It’s been said many times, “Anyone can ride a motorcycle fast in a straight line”. Starting and stopping can sometimes results in a crash, especially during a turn. Sure, you can pedal or glide your feet like Fred Flintstone for stability—but there is a better way.
Ask a group of kids what their superpower would be and at least one would say they want to fly. It is a dream some people achieve as pilots. They love it, but for most of the rest of us, motorcycling is as close as it gets to sprouting wings and taking off into the clouds. Flying combats gravity that keeps us planted to the good ol’ terra firma. Not all of gravity’s effects are pleasant though. Ask anyone who has dropped their motorcycles at a slow speed. You’re sure to hurt at least your pride.
A force that helps us stay upright on a motorcycle is called the gyroscopic effect. I remember playing with a gyroscope in my youth. I would pull a string wound around an axis to spin a disk inside of a frame. The gyroscope seemed to have a mind of its own as it always wanted to stay upright. At the time, it seemed like magic. The harder I pulled the string, the faster it spun and the longer it would magically stay up. When it slowed down, it would begin to wobble until it awkwardly toppled over.
Grownups can still play with gyroscopes—only, our gyroscopes are tires, wheels, brake rotors, shafts, and the other spinning components of a motorcycle. This way we still get to experience the magic of our childhood using the superpower of flight. This works great on the road, as gyroscopic power keeps your motorcycle upright without worrying about a fall. But once you slow down, especially while leaning, you need to create some controlled gyroscopic power to stay upright. You can do this simply by increasing the throttle and the magic flows through the engine and clutch into the rear wheel to keep the motorcycle upright. It works great coming out of a curve and I would guess that most of us motorcyclists use it without even thinking about it.
Gyroscopes in Action
Have you seen a motorcyclist make a slow, tight turn to park in a parking space without putting their feet down? It’s not magic, although it feels like it when done correctly. Simply add power to the rear wheel with the clutch and throttle and control your speed by using the rear brake. Each of these three components plays its part. The rear brake has to be feathered, the clutch has to be slipped, and the throttle has to carry on average 1500-1800 rpm. Even if the rear brake on your motorcycle looked like the brake pedal of a 1958 Buick, it must be applied in limited amounts. The clutch needs be used gradually like a dimmer switch, while the throttle has to be barely cracked open.
To work on this technique, combine only the throttle and clutch at first. In police training, we typically call this cooperation of the throttle and clutch riding in the friction or gray zone. Think of your throttle as your bank account and your clutch as your check. You must have enough money in the bank (or revolutions in the engine) to write a check. If you don’t, it may bounce (stall), bouncing the motorcycle and you in the process.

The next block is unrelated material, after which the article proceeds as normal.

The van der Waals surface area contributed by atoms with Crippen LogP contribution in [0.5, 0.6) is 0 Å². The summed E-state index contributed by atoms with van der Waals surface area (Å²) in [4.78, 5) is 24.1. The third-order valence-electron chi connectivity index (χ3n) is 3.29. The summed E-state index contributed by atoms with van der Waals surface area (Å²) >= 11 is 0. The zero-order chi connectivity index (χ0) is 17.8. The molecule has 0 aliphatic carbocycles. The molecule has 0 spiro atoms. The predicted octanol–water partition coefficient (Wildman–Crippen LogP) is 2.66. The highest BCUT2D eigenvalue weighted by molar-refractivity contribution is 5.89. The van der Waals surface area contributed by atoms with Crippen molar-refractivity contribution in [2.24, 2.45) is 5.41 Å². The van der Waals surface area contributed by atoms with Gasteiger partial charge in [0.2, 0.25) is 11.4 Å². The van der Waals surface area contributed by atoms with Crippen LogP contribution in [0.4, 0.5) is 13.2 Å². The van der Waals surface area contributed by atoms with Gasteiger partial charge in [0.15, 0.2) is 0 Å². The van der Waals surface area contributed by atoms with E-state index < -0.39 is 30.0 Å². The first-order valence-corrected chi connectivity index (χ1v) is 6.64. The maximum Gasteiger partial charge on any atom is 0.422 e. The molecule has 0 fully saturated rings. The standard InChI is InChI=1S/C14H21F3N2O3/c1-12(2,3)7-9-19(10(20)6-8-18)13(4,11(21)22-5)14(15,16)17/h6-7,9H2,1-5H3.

A good exercise to make your gray zone more predictable is called “rock and roll.” Stop on a slight uphill with both feet on the ground. Then, apply around 1,500 rpm with your throttle and slowly let out the clutch until it engages and the power to the rear wheel pushes you forward slightly. Now, pull in the clutch gradually until you roll back some and repeat the cycle as you release your clutch. Do this about five times and then release your clutch more as you begin to move forward to travel about 15 feet. As you move forward, still slipping the clutch, put your feet on the boards or pegs until you pull in the clutch, brake, come to a stop, and put your feet down.
The next step is integrating the rear brake while you are in the gray zone with your clutch and throttle. The result is called riding in-tension because of the tension created between the power to the rear wheel and rear wheel braking. To practice this technique, begin with your right foot applying the rear brake and left foot on the ground. While staying stationary with the rear brake still applied, start applying the throttle to about 1,500 rpm and slipping the clutch at the same time. Try to keep your hands in this position on the clutch and throttle as you begin to release the rear brake to move forward.
Now with your hands stationary, your brake controls the amount of power going to your rear wheel. Try to ride as slowly as you can in a straight line for about 15 feet and integrate this technique while making slow speed turns as well. As you begin a turn, reduce power to the rear wheel by applying more rear brake pressure. To exit the turn, simply reduce the pressure on the rear brake to increase the gyroscopic effect. This will gradually stand the motorcycle upright and straighten the handlebar.
Congratulations! With practice, you can now magically lean your motorcycle during a slow speed turn in a controlled manner without falling down. Don’t forget to grab your cape as you use your super flight.